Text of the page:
Similarly, if you haven’t made any strides toward your goal, perhaps it’s time to consider their importance. Does it still matter to you? If so, why haven’t you worked towards it? Analyze the barriers and reasons why you haven’t applied yourself to these tasks. This information will help you going forward. When a vehicle isn’t working properly, a mechanic runs a diagnostic—it’s important that we do the same from time to time.

The next part—recalibrating our resolutions for the next six months—is more ephemeral, but it’s reliant on the data gathered from the first step. Base your game plan for the second half of the year on that information. Contextualize it with how your year might have changed; perhaps your goals aren’t the same. This is the exciting bit. Half a year is a long time, and for the second half, we can commit ourselves to a wholly different set of personal screw-tightening. It’s like a new new take on 2018.

Regardless of how you started the year, there’s time to finish it out differently. Maybe you’re on a good path, in which case you’ll stay the course. But it’s been a trying, turbulent year for most, and stepping back to assess how we’ve been affected is key to moving forward in an effective manner. New Year’s resolutions are fun, but the mid-year resolution reset is the one we learn the most from.


Pride Month and Mental Health in the Workplace

June is a month for celebrating. Summer begins in the northern hemisphere on June 21, the days get longer, and the heat gets hotter. But most importantly, June is Pride Month, that most joyous of occasions that celebrates LGBTQ+ folks around the world.

It’s an exciting and inclusive month-long party, for sure. But Pride Month is also a critical moment of visibility for a community that’s often obscured, erased, and outright discriminated against by mainstream culture. Though every day of the year should offer an environment where LGBTQ+ individuals feel safe and confident celebrating their identities, Pride is explicitly about constructing this space in the broader culture.

Pride is an excellent time to think about how to make your workplace an environment that’s supportive, welcoming, and safe for LGBTQ+ folks. This is certainly not always the case; in 2015, a study found 36% of non-LGBTQ+ Americans were uncomfortable seeing a same-sex couple holding hands. Many states still don’t have laws in place to protect LGBTQ+ individuals from discrimination in the workplace. Unfortunately, prejudice is alive and well, and it’s important to make sure your workplace is committed to eliminating it.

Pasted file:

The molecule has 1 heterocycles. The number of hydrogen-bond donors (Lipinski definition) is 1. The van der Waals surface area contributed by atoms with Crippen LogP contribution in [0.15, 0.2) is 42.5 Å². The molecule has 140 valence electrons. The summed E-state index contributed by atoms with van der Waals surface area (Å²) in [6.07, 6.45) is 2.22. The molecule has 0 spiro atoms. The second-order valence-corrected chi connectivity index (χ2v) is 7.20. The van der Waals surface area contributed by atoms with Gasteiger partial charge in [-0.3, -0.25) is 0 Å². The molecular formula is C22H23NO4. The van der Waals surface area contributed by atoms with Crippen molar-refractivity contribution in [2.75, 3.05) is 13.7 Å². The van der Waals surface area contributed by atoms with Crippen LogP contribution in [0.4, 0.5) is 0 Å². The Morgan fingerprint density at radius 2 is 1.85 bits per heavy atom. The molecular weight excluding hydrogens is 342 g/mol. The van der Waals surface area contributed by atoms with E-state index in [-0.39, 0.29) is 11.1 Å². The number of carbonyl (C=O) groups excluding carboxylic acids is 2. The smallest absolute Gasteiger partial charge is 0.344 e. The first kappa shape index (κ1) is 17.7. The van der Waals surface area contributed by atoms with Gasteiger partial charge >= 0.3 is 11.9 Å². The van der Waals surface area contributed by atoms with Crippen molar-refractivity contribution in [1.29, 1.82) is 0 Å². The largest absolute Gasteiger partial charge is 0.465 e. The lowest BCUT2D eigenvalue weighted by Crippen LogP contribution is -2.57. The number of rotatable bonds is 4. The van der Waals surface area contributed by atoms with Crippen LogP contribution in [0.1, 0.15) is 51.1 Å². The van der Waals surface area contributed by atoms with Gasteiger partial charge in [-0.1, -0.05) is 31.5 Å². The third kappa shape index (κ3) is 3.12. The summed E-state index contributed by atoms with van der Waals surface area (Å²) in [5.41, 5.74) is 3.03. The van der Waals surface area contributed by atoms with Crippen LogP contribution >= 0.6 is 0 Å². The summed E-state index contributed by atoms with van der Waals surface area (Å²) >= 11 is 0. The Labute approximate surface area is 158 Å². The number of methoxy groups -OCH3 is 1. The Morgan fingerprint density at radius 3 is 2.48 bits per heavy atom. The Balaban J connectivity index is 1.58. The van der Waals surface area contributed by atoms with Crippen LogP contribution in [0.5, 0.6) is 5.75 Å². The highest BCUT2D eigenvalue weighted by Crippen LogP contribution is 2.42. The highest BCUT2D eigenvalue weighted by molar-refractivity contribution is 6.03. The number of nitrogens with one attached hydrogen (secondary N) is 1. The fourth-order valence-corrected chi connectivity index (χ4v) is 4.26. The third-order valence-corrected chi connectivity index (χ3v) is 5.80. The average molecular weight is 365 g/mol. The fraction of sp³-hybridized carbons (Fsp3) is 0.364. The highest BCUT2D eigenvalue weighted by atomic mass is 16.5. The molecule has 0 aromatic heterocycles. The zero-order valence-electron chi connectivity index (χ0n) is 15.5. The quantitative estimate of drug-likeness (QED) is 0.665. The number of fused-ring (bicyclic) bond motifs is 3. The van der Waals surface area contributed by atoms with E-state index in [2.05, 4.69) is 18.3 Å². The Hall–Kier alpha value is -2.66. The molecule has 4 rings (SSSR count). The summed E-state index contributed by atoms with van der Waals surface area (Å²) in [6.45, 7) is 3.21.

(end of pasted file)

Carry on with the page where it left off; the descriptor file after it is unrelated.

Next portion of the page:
Here are some tips for making sure your office is a place where LGBTQ+ folks can feel comfortable, for Pride Month and beyond.

Show Solidarity

Showing solidarity can come in many different incarnations. The easiest of these might be wearing a Pride rainbow pin, something visible that shows LGBTQ+ folks in your office, whether they’re out or not, that you’re an individual they can turn to for support. The more coworkers they see supporting them, the better they’ll feel at work.

If you want to take things a step further during Pride Month, consider collecting donations for a local organization that benefits and works with your city’s LGBTQ+ community.

Brush Up On Your Knowledge

For many, the ever-evolving nature of the LGBTQ+ acronym is a punchline, but it’s merely reflective of the fluidity and impermanence of gender and sexuality. It is indeed a community that frequently evolves, so consider booking an educational seminar for your staff to stay informed on the community and the issues they face, as well as how best to prepare yourself and your office to be a LGBTQ+ friendly space.

Implement Gender-Neutral Washrooms

It’s important to recognize critical difference in rights afforded to certain people in the LGBTQ+ community that others aren’t privy to. Transgender individuals often face harassment, verbal abuse, and even violence for trying to use the washroom. Binaried washroom facilities are the arena for this bigotry, so consider implementing gender-neutral facilities to erase this anxiety for trans folks in your office.

Develop Policies That Protect LGBTQ+ Individuals

This seems like a no-brainer, but many workplaces have gone only halfway in this fight. In most cases, this means they’ve drawn up policies that protect against discrimination based on sexual orientation. But reports show that folks with trans or non-binary gender identities still face blatant discrimination in the workplace. Developing company-wide protocols for eliminating and punishing discrimination and harassment based on gender expression is the next step in making your office a protective environment for LGBTQ+ employees. It’s worth noting that this isn’t a radical idea, but rather is becoming the norm—89% of Fortune 500 companies have implemented policy that prohibits discrimination based on sexual orientation, while 66% of these have policy in place that prohibits discrimination based on gender identity.